"Reviewed by Mohammed Hanif. On December 29, 2009, a bomb blast targeted the annual Shia procession in Karachi. Forty days later another Shia procession was attacked. When the victims, survivors, and their distraught families arrived at Karachi's Jinnah Hospital, another bomb blew up outside the emergency ward. And as the debris from the blast was being cleared, someone noticed a computer monitor strapped to a motorbike parked in the compound. The bomb disposal experts discovered yet another improvised bomb inside the monitor and defused it. Just another day in Pakistan's largest city.In the absorbing Instant City, Inskeep, cohost of NPR's Morning Edition, sets out to recreate the events of these two days. The opening reads like a sophisticated thriller as the author traces the movements of a number of people: the participants in the procession, the law enforcers monitoring their video screens, shop owners about to lose their half-century-old businesses, and ambulance drivers who'll have to clear up the bloody mess. As we reach the computer monitor strapped to a motorbike in the midst of the carnage, Inskeep plunges us into another turbulent time — the 1947 partition of India and Pakistan — and he gives us very readable capsule histories of the various communities and political forces that have brought us to this hospital compound.This is an intimate book about a mega-city, and Inskeep succeeds by keeping his ambitions modest. By trying to understand the horrific event of one particular day, he keeps his narrative well paced and full of small surprises. The book sparkles when Inskeep takes an unexpected turn and follows a stranger, or when he tracks down a new trend to illuminate a new facet of the city. The old man he encounters outside a liquor shop, the slum under construction, the upscale leisure park tell us more about the city than any bomb blast.Occasionally, Inskeep overreaches — such as when he tries to understand the mood of the nation by deconstructing the wardrobe of its founder, Mohammed Ali Jinnah, or speculating about the personal lives of Pakistan's most famous philanthropist couple. It's in the ordinary fates of the ordinary people that he finds the extraordinary spirit of Karachi. The story of Tony Tufail, a cabaret manager who built Pakistan's first casino but could never open its doors is heartbreaking, yet foreshadows the new religious trends. The story of Nasir Baloch, a young activist, fighting to save his neighborhood park, is evoked in loving detail. Baloch takes on the land mafia encroaching the park and is shot dead. Inskeep tries to offset such tragic stories by comparing Karachi to other megacities around the world, and in the end includes an obligatory set of recommendations. Not many politicians read books in Karachi, but if they were to read one, let it be Instant City. (Oct.)Mohammed Hanif is author of A Case of Exploding Mangoes (Vintage, 2009). His new book, Our Lady of Alice Bhatti, will be publishsed by Knopf next May. He lives in Karachi." Publishers Weekly Copyright PWxyz, LLC. All rights reserved.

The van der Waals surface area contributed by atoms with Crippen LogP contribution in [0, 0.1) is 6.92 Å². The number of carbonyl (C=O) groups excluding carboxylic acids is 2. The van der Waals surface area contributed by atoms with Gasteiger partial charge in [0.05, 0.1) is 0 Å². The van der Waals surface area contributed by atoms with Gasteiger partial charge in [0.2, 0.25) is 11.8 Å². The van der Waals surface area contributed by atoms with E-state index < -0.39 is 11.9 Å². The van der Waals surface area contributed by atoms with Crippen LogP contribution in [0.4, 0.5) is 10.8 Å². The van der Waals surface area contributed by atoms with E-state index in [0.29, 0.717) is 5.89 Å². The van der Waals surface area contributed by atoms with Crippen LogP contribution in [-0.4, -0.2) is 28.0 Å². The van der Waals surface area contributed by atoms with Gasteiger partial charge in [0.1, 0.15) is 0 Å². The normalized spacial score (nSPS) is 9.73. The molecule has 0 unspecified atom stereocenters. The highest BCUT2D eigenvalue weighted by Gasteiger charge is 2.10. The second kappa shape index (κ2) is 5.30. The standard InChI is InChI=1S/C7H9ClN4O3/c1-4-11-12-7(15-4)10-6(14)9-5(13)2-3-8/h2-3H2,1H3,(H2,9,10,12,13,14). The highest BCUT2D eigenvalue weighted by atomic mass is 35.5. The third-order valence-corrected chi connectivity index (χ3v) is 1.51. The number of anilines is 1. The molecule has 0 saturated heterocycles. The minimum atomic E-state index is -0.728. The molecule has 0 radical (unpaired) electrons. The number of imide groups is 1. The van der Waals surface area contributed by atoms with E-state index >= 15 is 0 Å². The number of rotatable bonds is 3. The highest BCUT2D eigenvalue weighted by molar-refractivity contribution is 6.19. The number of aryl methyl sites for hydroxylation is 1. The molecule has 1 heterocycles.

Morning Edition cohost Steve Inskeep presents a riveting account of a single harrowing day in December 2009 that sheds light on the constant tensions in Karachi, Pakistan—when a bomb blast ripped through a Shia religious procession, followed by the torching of hundreds of businesses in Karachi’s commercial district. Through interviews with a broad cross section of Karachi residents, Inskeep peels back the layers of that terrible day. It is the beginning, and a constant touchstone, in a journey across the city’s epic history and its troubled present Thrilling and deeply researched, Instant City tells the story of one of the world’s fastest-growing metropolises and the forces competing to shape its future.